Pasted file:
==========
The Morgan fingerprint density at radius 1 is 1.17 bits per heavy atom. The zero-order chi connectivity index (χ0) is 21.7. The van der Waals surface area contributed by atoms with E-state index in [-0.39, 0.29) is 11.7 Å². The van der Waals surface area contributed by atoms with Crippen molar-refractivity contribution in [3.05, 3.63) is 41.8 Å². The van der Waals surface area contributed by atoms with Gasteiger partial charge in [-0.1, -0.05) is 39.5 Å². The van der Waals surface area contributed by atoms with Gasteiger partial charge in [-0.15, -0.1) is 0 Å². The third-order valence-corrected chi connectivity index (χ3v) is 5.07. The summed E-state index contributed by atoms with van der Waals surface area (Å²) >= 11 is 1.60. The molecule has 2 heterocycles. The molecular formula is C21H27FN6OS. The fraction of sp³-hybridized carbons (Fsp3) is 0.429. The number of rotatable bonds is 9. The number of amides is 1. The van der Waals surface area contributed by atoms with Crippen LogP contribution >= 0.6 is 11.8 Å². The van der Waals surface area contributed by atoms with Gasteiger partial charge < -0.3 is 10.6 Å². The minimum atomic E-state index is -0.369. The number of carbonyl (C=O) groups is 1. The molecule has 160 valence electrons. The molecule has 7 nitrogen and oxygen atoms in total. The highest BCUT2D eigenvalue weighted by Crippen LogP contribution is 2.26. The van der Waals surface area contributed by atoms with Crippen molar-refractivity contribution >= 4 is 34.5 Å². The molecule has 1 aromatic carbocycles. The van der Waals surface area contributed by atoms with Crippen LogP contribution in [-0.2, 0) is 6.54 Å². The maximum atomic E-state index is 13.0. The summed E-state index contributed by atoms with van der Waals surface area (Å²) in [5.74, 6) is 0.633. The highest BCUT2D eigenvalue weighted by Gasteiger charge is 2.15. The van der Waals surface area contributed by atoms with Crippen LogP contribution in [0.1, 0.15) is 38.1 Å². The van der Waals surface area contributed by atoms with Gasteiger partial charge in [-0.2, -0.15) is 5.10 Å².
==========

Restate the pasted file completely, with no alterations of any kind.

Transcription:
The Morgan fingerprint density at radius 1 is 1.17 bits per heavy atom. The zero-order chi connectivity index (χ0) is 21.7. The van der Waals surface area contributed by atoms with E-state index in [-0.39, 0.29) is 11.7 Å². The van der Waals surface area contributed by atoms with Crippen molar-refractivity contribution in [3.05, 3.63) is 41.8 Å². The van der Waals surface area contributed by atoms with Gasteiger partial charge in [-0.1, -0.05) is 39.5 Å². The van der Waals surface area contributed by atoms with Gasteiger partial charge in [-0.15, -0.1) is 0 Å². The third-order valence-corrected chi connectivity index (χ3v) is 5.07. The summed E-state index contributed by atoms with van der Waals surface area (Å²) >= 11 is 1.60. The molecule has 2 heterocycles. The molecular formula is C21H27FN6OS. The fraction of sp³-hybridized carbons (Fsp3) is 0.429. The number of rotatable bonds is 9. The number of amides is 1. The van der Waals surface area contributed by atoms with Crippen LogP contribution >= 0.6 is 11.8 Å². The van der Waals surface area contributed by atoms with Gasteiger partial charge < -0.3 is 10.6 Å². The minimum atomic E-state index is -0.369. The number of carbonyl (C=O) groups is 1. The molecule has 160 valence electrons. The molecule has 7 nitrogen and oxygen atoms in total. The highest BCUT2D eigenvalue weighted by Crippen LogP contribution is 2.26. The van der Waals surface area contributed by atoms with Crippen molar-refractivity contribution >= 4 is 34.5 Å². The molecule has 1 aromatic carbocycles. The van der Waals surface area contributed by atoms with Crippen LogP contribution in [-0.2, 0) is 6.54 Å². The maximum atomic E-state index is 13.0. The summed E-state index contributed by atoms with van der Waals surface area (Å²) in [5.74, 6) is 0.633. The highest BCUT2D eigenvalue weighted by Gasteiger charge is 2.15. The van der Waals surface area contributed by atoms with Crippen LogP contribution in [0.1, 0.15) is 38.1 Å². The van der Waals surface area contributed by atoms with Gasteiger partial charge in [-0.2, -0.15) is 5.10 Å².